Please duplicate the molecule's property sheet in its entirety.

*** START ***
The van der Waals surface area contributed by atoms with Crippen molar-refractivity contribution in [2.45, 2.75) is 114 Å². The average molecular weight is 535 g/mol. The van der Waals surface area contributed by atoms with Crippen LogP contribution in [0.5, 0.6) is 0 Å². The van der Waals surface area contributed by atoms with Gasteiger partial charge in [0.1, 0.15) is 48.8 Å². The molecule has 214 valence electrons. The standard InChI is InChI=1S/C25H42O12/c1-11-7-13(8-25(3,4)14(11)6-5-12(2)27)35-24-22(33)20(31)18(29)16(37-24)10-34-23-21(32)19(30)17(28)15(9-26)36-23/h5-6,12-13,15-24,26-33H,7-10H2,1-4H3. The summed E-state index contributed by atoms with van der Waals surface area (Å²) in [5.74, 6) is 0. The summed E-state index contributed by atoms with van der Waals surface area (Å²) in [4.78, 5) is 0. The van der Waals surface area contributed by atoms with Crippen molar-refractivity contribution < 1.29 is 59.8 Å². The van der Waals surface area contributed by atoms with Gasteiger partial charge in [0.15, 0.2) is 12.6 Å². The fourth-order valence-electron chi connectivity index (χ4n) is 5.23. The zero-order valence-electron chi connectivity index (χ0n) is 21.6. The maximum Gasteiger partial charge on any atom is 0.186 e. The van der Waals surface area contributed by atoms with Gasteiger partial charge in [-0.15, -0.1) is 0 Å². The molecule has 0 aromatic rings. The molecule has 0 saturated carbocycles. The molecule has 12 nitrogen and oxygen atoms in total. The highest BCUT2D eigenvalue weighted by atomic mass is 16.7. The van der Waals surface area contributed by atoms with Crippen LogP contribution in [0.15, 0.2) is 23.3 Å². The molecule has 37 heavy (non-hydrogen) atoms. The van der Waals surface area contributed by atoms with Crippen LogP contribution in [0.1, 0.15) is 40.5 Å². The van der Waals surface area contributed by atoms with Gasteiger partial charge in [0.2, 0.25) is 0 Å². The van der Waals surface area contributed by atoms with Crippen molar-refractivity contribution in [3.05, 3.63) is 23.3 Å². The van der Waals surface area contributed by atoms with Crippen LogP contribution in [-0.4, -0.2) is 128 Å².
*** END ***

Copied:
The van der Waals surface area contributed by atoms with Crippen molar-refractivity contribution in [2.45, 2.75) is 114 Å². The average molecular weight is 535 g/mol. The van der Waals surface area contributed by atoms with Crippen LogP contribution in [0.5, 0.6) is 0 Å². The van der Waals surface area contributed by atoms with Gasteiger partial charge in [0.1, 0.15) is 48.8 Å². The molecule has 214 valence electrons. The standard InChI is InChI=1S/C25H42O12/c1-11-7-13(8-25(3,4)14(11)6-5-12(2)27)35-24-22(33)20(31)18(29)16(37-24)10-34-23-21(32)19(30)17(28)15(9-26)36-23/h5-6,12-13,15-24,26-33H,7-10H2,1-4H3. The summed E-state index contributed by atoms with van der Waals surface area (Å²) in [5.74, 6) is 0. The summed E-state index contributed by atoms with van der Waals surface area (Å²) in [4.78, 5) is 0. The van der Waals surface area contributed by atoms with Crippen molar-refractivity contribution < 1.29 is 59.8 Å². The van der Waals surface area contributed by atoms with Gasteiger partial charge in [0.15, 0.2) is 12.6 Å². The fourth-order valence-electron chi connectivity index (χ4n) is 5.23. The zero-order valence-electron chi connectivity index (χ0n) is 21.6. The maximum Gasteiger partial charge on any atom is 0.186 e. The van der Waals surface area contributed by atoms with Gasteiger partial charge in [-0.15, -0.1) is 0 Å². The molecule has 0 aromatic rings. The molecule has 0 saturated carbocycles. The molecule has 12 nitrogen and oxygen atoms in total. The highest BCUT2D eigenvalue weighted by atomic mass is 16.7. The van der Waals surface area contributed by atoms with Crippen LogP contribution in [0.15, 0.2) is 23.3 Å². The molecule has 37 heavy (non-hydrogen) atoms. The van der Waals surface area contributed by atoms with Crippen LogP contribution in [0.1, 0.15) is 40.5 Å². The van der Waals surface area contributed by atoms with Gasteiger partial charge in [0.2, 0.25) is 0 Å². The van der Waals surface area contributed by atoms with Crippen molar-refractivity contribution in [3.05, 3.63) is 23.3 Å². The van der Waals surface area contributed by atoms with Crippen LogP contribution in [-0.4, -0.2) is 128 Å².